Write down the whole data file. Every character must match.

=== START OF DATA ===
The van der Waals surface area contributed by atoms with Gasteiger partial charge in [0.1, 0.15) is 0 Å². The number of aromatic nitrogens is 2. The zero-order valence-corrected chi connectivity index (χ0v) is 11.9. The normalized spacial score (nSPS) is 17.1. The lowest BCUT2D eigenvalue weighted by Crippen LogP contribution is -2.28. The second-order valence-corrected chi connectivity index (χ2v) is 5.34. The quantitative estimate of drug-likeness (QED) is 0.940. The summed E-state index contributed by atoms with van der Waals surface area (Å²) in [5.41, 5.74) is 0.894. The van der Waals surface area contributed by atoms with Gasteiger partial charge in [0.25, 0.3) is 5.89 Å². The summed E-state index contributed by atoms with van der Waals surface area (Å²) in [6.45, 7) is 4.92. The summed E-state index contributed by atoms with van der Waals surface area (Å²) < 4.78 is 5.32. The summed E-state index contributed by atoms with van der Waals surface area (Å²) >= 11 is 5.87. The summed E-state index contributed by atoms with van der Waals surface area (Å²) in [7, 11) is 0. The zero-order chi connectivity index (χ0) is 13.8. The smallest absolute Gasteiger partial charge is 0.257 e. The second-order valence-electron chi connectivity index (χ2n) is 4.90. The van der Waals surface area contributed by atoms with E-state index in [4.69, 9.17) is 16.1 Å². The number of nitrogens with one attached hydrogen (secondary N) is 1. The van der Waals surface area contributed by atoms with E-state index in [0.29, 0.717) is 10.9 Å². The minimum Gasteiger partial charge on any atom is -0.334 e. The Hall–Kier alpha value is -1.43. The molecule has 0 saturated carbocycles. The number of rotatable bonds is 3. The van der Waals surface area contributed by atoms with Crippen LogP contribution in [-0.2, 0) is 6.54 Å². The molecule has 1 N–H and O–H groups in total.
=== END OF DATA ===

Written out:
The van der Waals surface area contributed by atoms with Gasteiger partial charge in [0.1, 0.15) is 0 Å². The number of aromatic nitrogens is 2. The zero-order valence-corrected chi connectivity index (χ0v) is 11.9. The normalized spacial score (nSPS) is 17.1. The lowest BCUT2D eigenvalue weighted by Crippen LogP contribution is -2.28. The second-order valence-corrected chi connectivity index (χ2v) is 5.34. The quantitative estimate of drug-likeness (QED) is 0.940. The summed E-state index contributed by atoms with van der Waals surface area (Å²) in [5.41, 5.74) is 0.894. The van der Waals surface area contributed by atoms with Gasteiger partial charge in [0.25, 0.3) is 5.89 Å². The summed E-state index contributed by atoms with van der Waals surface area (Å²) in [6.45, 7) is 4.92. The summed E-state index contributed by atoms with van der Waals surface area (Å²) < 4.78 is 5.32. The summed E-state index contributed by atoms with van der Waals surface area (Å²) >= 11 is 5.87. The summed E-state index contributed by atoms with van der Waals surface area (Å²) in [7, 11) is 0. The zero-order chi connectivity index (χ0) is 13.8. The smallest absolute Gasteiger partial charge is 0.257 e. The second-order valence-electron chi connectivity index (χ2n) is 4.90. The van der Waals surface area contributed by atoms with E-state index in [4.69, 9.17) is 16.1 Å². The number of nitrogens with one attached hydrogen (secondary N) is 1. The van der Waals surface area contributed by atoms with E-state index in [0.29, 0.717) is 10.9 Å². The minimum Gasteiger partial charge on any atom is -0.334 e. The Hall–Kier alpha value is -1.43. The molecule has 0 saturated carbocycles. The number of rotatable bonds is 3. The van der Waals surface area contributed by atoms with Crippen LogP contribution in [-0.2, 0) is 6.54 Å². The molecule has 1 N–H and O–H groups in total.